(2) Reverse human-caused environmental problems by [TBD] percent while minimizing side effects. To the extent possible, also minimize natural risks. - All human activities have side effects, so we can never entirely eliminate them. The goal is then to minimize them, and make them less harmful. The natural world also presents many hazards, like hurricanes and earthquakes. We can't eliminate these hazards either, but we can minimize the damage they cause.
(3) Avoid or minimize future problems, such as technological unemployment. - Permanently displaced workers due to automation is one problem we already identified. There may be others we want to deal with ahead of time. Part of the goal is to identify them.


1.3 - Systems and the Systems Engineering Method[edit]

 A "System" is any collection of elements which interact with each other and the outside world, and performs some identifiable function or transformation. We define systems to help with analysis and design. Every system has a boundary. This is a mental construct rather than a wall or a fence. It separates the system from what is outside the system. Sometimes system boundaries are natural and obvious, such as an airplane vs everything outside the airplane. Other times system boundaries and their contents are arbitrary and in multiple pieces and places. Defining them can still be helpful in working on a project.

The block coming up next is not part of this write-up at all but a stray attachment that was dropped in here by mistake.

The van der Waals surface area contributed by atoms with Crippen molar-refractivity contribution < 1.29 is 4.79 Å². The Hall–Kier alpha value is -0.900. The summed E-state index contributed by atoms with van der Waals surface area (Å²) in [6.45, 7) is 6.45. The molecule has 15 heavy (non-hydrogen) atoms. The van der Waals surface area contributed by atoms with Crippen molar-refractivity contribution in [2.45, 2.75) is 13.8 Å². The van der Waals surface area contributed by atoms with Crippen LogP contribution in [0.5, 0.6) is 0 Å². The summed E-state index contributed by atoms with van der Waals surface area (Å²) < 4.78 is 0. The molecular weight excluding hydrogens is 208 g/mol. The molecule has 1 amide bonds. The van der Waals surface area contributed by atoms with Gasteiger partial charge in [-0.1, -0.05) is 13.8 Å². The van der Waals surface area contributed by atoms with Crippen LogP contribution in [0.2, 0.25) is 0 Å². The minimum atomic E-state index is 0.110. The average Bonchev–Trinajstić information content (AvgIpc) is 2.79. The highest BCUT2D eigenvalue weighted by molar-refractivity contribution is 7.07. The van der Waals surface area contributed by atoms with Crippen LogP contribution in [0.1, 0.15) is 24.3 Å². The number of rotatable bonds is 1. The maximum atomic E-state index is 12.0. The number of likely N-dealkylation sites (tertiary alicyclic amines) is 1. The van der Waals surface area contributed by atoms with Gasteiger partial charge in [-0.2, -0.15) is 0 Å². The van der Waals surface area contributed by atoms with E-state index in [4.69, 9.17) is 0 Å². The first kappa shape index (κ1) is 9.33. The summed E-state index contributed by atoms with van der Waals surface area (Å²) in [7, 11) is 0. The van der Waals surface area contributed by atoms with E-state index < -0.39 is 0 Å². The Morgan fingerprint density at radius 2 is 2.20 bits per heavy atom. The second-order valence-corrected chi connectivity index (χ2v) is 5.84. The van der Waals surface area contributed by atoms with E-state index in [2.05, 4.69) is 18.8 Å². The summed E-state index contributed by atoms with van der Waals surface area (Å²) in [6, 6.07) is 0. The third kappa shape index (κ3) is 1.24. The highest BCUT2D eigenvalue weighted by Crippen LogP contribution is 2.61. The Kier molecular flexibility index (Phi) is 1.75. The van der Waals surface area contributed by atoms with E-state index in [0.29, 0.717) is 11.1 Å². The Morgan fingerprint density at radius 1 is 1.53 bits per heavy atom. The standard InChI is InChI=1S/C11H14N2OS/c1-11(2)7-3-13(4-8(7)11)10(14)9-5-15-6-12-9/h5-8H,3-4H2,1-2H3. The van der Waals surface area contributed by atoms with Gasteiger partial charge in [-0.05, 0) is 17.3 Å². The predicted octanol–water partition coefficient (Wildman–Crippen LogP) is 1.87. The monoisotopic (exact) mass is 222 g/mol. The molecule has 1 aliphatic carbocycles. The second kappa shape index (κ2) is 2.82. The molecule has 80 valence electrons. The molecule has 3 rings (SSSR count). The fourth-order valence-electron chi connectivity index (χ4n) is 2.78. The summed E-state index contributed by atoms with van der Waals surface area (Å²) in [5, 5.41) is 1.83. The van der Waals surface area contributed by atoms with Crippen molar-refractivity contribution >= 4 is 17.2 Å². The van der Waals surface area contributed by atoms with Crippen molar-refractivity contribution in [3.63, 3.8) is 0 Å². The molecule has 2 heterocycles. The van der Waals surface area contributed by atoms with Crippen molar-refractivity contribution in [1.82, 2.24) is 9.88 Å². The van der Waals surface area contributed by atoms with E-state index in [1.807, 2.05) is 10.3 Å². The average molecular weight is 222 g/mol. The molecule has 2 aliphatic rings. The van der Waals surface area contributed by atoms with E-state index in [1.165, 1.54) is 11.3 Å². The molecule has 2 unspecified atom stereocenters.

A wide variety of things can cross the system boundary, and thus enter or leave the system. For example, a factory system can take in raw materials and power as inputs, and deliver finished products and various kinds of wastes as outputs. Physics tells us matter and energy can't spontaneously appear or disappear, only change form. So mathematically, the change in the contents of a system equals the flows entering the system minus the flows leaving.

 Systems can be any shape or size, and can contain other, smaller, systems. Smaller systems within a larger one are called "subsystems", which can in turn contain even smaller subsystems, to any level of depth. The human mind can't comprehend the entirety of a large complex system. So a key method in systems engineering is to break up large systems into smaller subsystems and sub-sub-systems, until they are small enough and simple enough to understand, design, build, etc. The flows at every level must still equal the change in subsystem contents, so straightforward bookkeeping can ensure nothing has been forgotten or lost in the total system.

 Now that we've identified problems and set goals, the next step is starting to identify potential solutions that can meet them. At the start, we don't know what the best approach will be. So typically multiple candidates will be proposed or formulated. Over time, most of these will be weeded out and optimized, until one or a few best options remain. Research and testing may be needed before the final choices are made. The details of the process are more fully covered in Section 4.